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24 June 2009

UQ neuroscientists have, for the first time, been able to demonstrate that moderate exercise significantly increases the number of neural stem cells in the ageing brain.

UQ neuroscientists have, for the first time, been able to demonstrate that moderate exercise significantly increases the number of neural stem cells in the ageing brain.

In research published in the latest edition of Stem Cells, Dr Daniel Blackmore and his colleagues at the Queensland Brain Institute (QBI) have shown that moderate exercise directly increases the number of stem cells in the ageing brain.

Despite the conventional wisdom that we only have a set number of neurons or brain cells, neuroscientists have known for some time that, in healthy brains, the creation of new neurons is an on-going and lifelong mechanism.

However, it has also been known for more than a decade that the number of new neurons we produce slowly declines with age.

According to QBI neuroscientist Dr Blackmore, researchers are interested in finding ways to stimulate the production of neurons to negate any decline brought about by age or disease.

“Our findings suggest that moderate exercise, from early to late in life, can have a very positive effect,” Dr Blackmore said.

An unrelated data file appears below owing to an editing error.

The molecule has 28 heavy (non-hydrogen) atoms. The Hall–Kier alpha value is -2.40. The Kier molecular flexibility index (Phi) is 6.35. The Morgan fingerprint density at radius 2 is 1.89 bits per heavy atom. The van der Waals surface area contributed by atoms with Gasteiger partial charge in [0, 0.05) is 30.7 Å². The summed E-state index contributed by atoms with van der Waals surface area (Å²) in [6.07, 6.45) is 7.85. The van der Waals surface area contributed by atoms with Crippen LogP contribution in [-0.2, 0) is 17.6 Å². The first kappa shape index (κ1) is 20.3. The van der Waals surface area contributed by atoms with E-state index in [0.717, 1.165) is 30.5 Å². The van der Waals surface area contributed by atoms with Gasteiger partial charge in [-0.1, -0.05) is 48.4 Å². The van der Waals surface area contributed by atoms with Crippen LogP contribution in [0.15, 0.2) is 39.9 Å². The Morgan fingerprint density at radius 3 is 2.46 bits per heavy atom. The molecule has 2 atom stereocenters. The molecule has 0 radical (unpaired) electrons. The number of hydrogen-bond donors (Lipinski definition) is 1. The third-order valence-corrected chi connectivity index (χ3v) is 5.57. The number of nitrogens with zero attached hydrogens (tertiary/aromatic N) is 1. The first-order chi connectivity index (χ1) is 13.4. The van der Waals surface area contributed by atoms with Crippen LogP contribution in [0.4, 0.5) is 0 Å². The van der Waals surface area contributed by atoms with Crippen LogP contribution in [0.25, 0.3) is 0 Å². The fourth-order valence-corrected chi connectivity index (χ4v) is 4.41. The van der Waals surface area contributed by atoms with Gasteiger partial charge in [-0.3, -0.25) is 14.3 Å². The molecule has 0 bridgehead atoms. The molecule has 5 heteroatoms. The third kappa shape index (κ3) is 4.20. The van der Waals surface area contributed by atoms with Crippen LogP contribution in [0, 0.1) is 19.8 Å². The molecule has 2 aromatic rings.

In controlled models of ageing, the number of neural stem cells produced by animals participating in voluntary exercise (running wheel) were significantly higher than in animals of the same age which did not exercise (no running wheel).

“Investigating the mechanism by which neural stem cell numbers are altered will undoubtedly increase our understanding of how the brain responds to its environment,” Dr Blackmore said.

“Ultimately, this should allow us to discover how to harness the brain’s regenerative capacity and to bring about new and effective treatments for conditions caused by trauma, disease or even normal ageing.”

“The brain’s ability, even at an advanced age, to respond in a positive manner is very exciting as it extends the time-frame in which manipulation is possible.”

QBI Director Professor Perry Bartlett said the research represented another significant understanding of the why neural stem cells were so important to brain function.

“It is the first experimental data that shows how we can change the propensity of the brain to make new neurons through increasing the number of stem cells – even in the aged animal,” Professor Bartlett said.

“We can now show that exercise directly causes an increase in the number of stem cells in the brain. Stem cells develop into neurons and a good supply of neurons is essential for good mental health.”

The research paper “Exercise increases neural stem cell number in a GH-dependent manner, augmenting the regenerative response in aged mice” by Dr Daniel Blackmore, Dr Mohammad Golmohammadi, Beatrice Large, Dr Michael Waters and Dr Rodney Rietze appeared in the 14 May online edition of Stem Cells.

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Tel: +61 7 3346 6434

Notes to the Editor
QUEENSLAND BRAIN INSTITUTE
The Queensland Brain Institute was formed in 2003 as part of the Queensland Government’s Smart State Initiative, building on a long history of neuroscience at The University of Queensland. QBI is dedicated to understanding the molecular basis of brain function and applying this knowledge to the development of new therapeutics to treat brain and mental health disorders.